I was wondering at what time folks feel its appropriate to move the default GitHub branches from ROS1 to ROS2 for projects that support both. Given Noetic is coming out shortly and the last ROS1 distribution, I think now’s a great time to consider migrating all default behavior to ROS2. This is both for practical reasons that most new development should probably be occurring in ROS2, and also highlight all of the great work early folks did in migrating packages to ROS2. Having the default branch as a ROS2 LTS distribution sends a signal that this project is available and working in ROS2. If alot of projects do this, they’ll think its a movement, and that’s what it is!
So I would like to propose that for all the ros-* repos or larger projects, rather than changing the default branches from melodic-devel -> noetic-devel we migrate them to foxy-devel. For awhile now, I’ve made all of my non-ros-* repos do this, but it seems like with Foxy its a good time to migrate all of them.
One of my goals of this post was to find some consensus so that it wouldn’t just be project specific. If we did that, even 5 years from now I doubt there would be a consistent transition over to this. I’d rather work to make some general rules on this for the ros-* repos so that its not just up to maintainers.
If its just up to me, all the things I maintain I’ll move over right now. The goal wasn’t just to do that unilaterally but see what the feeling was across the ecosystem outside of my bubble.
I think that to some degree it must be project-specific, though. For each project, what “ROS 2 support equal or greater than ROS 1 support” means will be different - especially when you consider direct ports, complete rewrites, and the spectrum in between.
There are some aspects that could be broadly defined, such as “the ROS 2 version has reached quality level X as defined in REP 2004”.
I would say it’s too early. I’m in favor of a single date that marks ‘this is when you should really start new projects in ROS2’ to push switching over, but I think if you would do that now, a lot of people would switch back and simply shrug ROS2 off as ‘under heavy development’ and not look at it again for a few years. From what I’m hearing, that’s definitely what people’s recent opinions have been: ‘from what I’ve heard it’s a mess’ and ‘they’re trying to do everything instead of focusing on a few things and doing those well’.
The switch to linking documentation from ROS 1 to ROS 2 should be when the benefits of using ROS2 for the everyday ROS user (not us devs) outweigh the disadvantages (lack of packages, tutorials, forum posts, stability). It doesn’t feel like we’re really close to that point yet.
I think that sounds like a good criteria to look at: Is “support” equal to or greater. That’s pretty open ended, but I think that it should be open ended. I think of support meaning
Maintainers are mostly working in it
New development is mostly in it
Has equal or higher “quality” in terms of tests, CI, linting, etc
So if I were to say something like: I maintain XYZ repo and I mostly use ROS2. I ensure that any new PRs for ROS1 are cherry picked to ROS2. The ROS2 branches have CI set up and run the available tests and ROS2 styling linters. Would you think @gbiggs that that is sufficient criteria? That describes a large number of ros-perception repos.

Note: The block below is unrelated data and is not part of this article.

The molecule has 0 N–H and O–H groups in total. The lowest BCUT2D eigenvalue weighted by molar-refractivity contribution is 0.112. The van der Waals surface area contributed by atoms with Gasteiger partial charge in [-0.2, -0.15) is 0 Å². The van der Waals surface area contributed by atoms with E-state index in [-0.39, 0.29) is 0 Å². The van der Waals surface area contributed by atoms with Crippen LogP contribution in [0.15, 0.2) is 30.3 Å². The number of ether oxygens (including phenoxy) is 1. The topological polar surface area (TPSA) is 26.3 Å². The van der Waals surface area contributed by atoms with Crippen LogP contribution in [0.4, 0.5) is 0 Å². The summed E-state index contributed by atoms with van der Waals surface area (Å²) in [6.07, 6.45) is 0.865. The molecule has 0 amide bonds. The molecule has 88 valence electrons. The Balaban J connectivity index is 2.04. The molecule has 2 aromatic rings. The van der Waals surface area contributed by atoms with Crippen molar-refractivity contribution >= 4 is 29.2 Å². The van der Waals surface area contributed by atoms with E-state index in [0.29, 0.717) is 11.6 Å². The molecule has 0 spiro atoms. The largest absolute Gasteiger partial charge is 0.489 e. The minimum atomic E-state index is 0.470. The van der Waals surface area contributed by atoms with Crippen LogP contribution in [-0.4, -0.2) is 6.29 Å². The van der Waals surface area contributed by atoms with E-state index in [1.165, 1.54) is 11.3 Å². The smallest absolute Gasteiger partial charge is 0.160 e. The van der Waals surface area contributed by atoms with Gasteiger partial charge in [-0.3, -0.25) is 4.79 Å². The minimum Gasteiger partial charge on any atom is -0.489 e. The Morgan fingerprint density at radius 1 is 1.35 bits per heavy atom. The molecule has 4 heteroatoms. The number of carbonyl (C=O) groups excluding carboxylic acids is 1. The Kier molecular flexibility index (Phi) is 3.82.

You are a core ROS dev, not a user. If anything, you’re prone to being subjective IMHO. I’ve played with ROS2 myself and have come to my own conclusions. I can see which packages have a ROS2 version, and I see many more that don’t have one.
But that’s not the point. What you need to understand is that it’s the public perception what matters, not your perception or how it actually is. I’m just providing you with data points from other folks around me who’ve voiced their views on ROS2. There’s no written quotes on that. I’m providing you what is hopefully valuable feedback. Simply dismissing that as ‘reference missing’ means you don’t want to hear it and so you’re not really open to discussion here.
I feel this is a big chicken-and-egg problem (and @smac seems to want to break that), but I believe @Achllle has a valid point: people who work with and on ROS have a rather biased view of things (perhaps privileged almost?).
Not just because they are invested and have an interest in seeing it succeed, but also because they are much, much better informed as to its current state, what is and what isn’t possible and supported, what the roadmap contains (and where things are relative to that roadmap) and, last but not least (and this has been discussed in Shape the Future of ROS 2 Documentation as well), don’t experience the large gap between being able to compile and run the examples/demos and knowing how to build ROS applications themselves.
An example of this is the nr of issues on ROS 2 repositories (and on ROS Answers) where the poster reports a build issue which in the end turns out to be caused by them trying to compile master (or whichever branch) on Dashing/Eloquent/some_other_version. If you’re aware of the development practices, it’s obviously clear you should not do this and should checkout the appropriate branch. But it is apparently not so obvious to many users. And this is just one example, there is a myriad of things which are not obvious, unless you are part of the scene.
Changing the default branches to the ROS 2 ones just like that is going to contribute to the perception of things being underdocumented, underdeveloped and being “a mess” (note I wrote the perception, although in some cases it’s unfortunately true).
When should the change be made? I don’t know actually. But I do agree with @gbiggs that we cannot force this on “all of ROS” (whatever that means).